DAYTONA BEACH, Fla. -- Through rain and wrecks, on Daytona's longest day, this was a drought Dale Earnhardt Jr. was determined to end.
NASCAR's most popular driver won the Daytona 500 Sunday night for the second time -- a decade after his first victory -- while snapping a 55-race losing streak dating to 2012.
The victory ended a streak of futility at Daytona International Speedway, where he finished second in three of the previous four 500s.
"Winning this race is the greatest feeling that you could feel in this sport besides accepting the trophy for the championship," said Earnhardt, who climbed from his car in Victory Lane and hugged every member of his Hendrick Motorsports crew. "I didn't know if I'd ever get the chance to feel it again and it feels just as good."
As he crossed the finish line in his No. 88 Chevrolet, the few who withstood a rain delay of 6 hours, 22 minutes screaming their support, Earnhardt euphorically radioed his crew, "This is better than the first one!" He was met by Rick Hendrick after his victory lap, and the team owner climbed into the driver's window for a ride to Victory Lane.
Rain stopped the race about 45 minutes after it began for a delay of more than six hours. When it resumed, Earnhardt dominated at the track where his father was killed in an accident on the final lap of the 2001 race.
But it got chaotic as it neared the conclusion, with 42 lead changes and four multi-car accidents.
An accident with seven laps to go sparked by pole-sitter Austin Dillon, driving the No. 3 -- Earnhardt's father's number making its return to the Daytona 500 for the first time since 2001 -- set up a final two-lap shootout to the finish.
Earnhardt got a great jump past Brad Keselowski on the restart, and had teammate Jeff Gordon behind him protecting his bumper. But Denny Hamlin came charging through the field and Earnhardt suddenly had a challenger with one lap to go.
Then an accident farther back in the field involving former winners Kevin Harvick and Jamie McMurray brought out the caution and the win belonged to Earnhardt.
"We could fight off battle after battle. We got a little help at the end there from Jeff to get away on the restart," Earnhardt said. "This is amazing. I can't believe this is happening. I never take this for granted, man because it doesn't happen twice, let alone once."
Hamlin was second in a Joe Gibbs Racing Toyota, followed by Keselowski in a Team Penske Ford.
Hendrick took fourth and fifth with Gordon and the 2013 winner, Jimmie Johnson.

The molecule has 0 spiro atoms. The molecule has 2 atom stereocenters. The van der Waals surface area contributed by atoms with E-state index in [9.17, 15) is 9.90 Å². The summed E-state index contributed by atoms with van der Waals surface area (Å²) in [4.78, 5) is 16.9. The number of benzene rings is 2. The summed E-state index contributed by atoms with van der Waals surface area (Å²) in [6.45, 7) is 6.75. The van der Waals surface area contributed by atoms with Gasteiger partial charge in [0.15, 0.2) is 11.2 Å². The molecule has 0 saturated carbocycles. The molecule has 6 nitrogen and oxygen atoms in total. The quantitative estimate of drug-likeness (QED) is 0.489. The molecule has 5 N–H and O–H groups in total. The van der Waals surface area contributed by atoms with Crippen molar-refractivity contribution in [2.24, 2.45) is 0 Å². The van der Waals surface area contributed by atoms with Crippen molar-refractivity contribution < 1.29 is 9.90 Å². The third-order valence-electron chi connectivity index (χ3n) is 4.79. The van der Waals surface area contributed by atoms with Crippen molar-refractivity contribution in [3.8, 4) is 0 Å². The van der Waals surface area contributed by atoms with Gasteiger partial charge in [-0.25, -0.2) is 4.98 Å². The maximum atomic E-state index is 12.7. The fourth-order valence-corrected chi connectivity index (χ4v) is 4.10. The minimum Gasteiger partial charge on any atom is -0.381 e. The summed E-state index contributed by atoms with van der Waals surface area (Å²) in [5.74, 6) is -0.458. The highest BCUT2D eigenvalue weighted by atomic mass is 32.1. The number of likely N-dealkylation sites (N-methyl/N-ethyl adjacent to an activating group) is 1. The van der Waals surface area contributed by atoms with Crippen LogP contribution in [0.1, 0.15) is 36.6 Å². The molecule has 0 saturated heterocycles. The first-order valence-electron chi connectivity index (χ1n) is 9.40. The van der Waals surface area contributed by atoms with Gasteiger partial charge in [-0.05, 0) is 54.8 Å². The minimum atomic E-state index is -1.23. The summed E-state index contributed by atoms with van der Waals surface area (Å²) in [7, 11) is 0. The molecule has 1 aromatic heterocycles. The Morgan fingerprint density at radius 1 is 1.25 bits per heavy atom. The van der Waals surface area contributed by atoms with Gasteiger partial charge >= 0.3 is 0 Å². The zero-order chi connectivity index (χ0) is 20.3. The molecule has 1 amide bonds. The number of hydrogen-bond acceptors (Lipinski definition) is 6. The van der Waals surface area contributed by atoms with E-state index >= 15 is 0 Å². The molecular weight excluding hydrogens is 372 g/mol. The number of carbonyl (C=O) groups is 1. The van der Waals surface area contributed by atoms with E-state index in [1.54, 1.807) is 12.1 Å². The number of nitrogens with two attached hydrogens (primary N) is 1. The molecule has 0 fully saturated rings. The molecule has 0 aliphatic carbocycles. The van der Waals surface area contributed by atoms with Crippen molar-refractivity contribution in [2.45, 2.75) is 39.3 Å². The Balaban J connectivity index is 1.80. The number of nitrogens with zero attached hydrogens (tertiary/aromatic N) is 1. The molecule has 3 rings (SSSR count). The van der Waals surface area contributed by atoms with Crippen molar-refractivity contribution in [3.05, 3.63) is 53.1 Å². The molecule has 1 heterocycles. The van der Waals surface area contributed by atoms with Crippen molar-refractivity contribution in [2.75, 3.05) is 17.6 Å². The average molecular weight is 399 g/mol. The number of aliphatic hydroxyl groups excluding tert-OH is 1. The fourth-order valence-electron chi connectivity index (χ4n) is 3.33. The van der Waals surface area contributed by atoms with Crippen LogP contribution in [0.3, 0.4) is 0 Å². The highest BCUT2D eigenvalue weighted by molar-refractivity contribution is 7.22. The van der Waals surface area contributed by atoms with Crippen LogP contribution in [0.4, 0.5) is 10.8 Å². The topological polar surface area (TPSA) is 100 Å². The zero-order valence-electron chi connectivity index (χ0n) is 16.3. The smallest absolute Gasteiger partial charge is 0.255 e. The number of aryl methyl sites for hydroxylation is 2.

Lately, Daytona could use a dome.
From rain, potholes, soap and fire, the Daytona 500 has had all sorts of delays in the past five years.
The latest one came Sunday, with rain shutting down the season opener for nearly 61/2 hours.
The race resumed under the lights with 162 laps left in the 200-lap race. It needed to hit 100 laps (halfway) to become official.
The second Monday race in three years appeared on the horizon.
The "The Great American Race" has become more known for its lapses than laps or leaders.
Matt Kenseth won a rain-shortened Daytona 500 in 2009. The 2010 Daytona 500 was interrupted for more than two hours because of a pothole in the track.
Rain forced the 2012 race to be run on a Monday night for the first time. Juan Pablo Montoya slammed into a jet dryer that night, igniting a raging inferno that caused another two-hour delay. Safety workers used Tide laundry detergent to clean the track.
Fans flocked for shelter Sunday at the track or left for their cars.
The National Weather Service issued a tornado warning in the area and advised people to take shelter.
Air Titan, the system designed to reduce track drying time, provided the only action on the track.
But there was plenty of fun going on behind the scenes.
Drivers and other personnel hit social media to give a sneak peek of what it's like to kill time at a soggy Daytona.
Kyle Busch tweeted, "Rain rain go away. Let me lead my way to victory."
His wife, Samantha, posted a photo of her sticking out her tongue while Kyle frowned with the caption, "Rain delay sad/mad faces w @kyle busch."
Andrea Perry, who works the public relations account for Ricky Stenhouse Jr.'s team, snapped a picture of the Nationwide Series crew lined up inside the hauler on their knees with hands on their heads prepping for a "Tornado drill!!!"
Daytona has lights, meaning NASCAR could stretch the start of the race until late evening. Another Monday run was always a possibility.
"I like prime time," 2012 Sprint Cup champion Keselowski tweeted.
Broadcast partner Fox aired a replay of the 2013 race, won by Johnson, to kill time.
As the day dragged into night, driver David Ragan left for a dinner run -- in his firesuit.
Kyle Busch was atop the leader board when the race was red flagged. Martin Truex Jr. was the first driver out when his car blew an engine on lap 30.
Tony Stewart's night ended with more Daytona heartache.
he was forced to pit road around the halfway point with an engine problem, then later went to the garage with other issues. He sat in the car while his crew worked on the car and eventually returned to the race a whopping 27 laps down.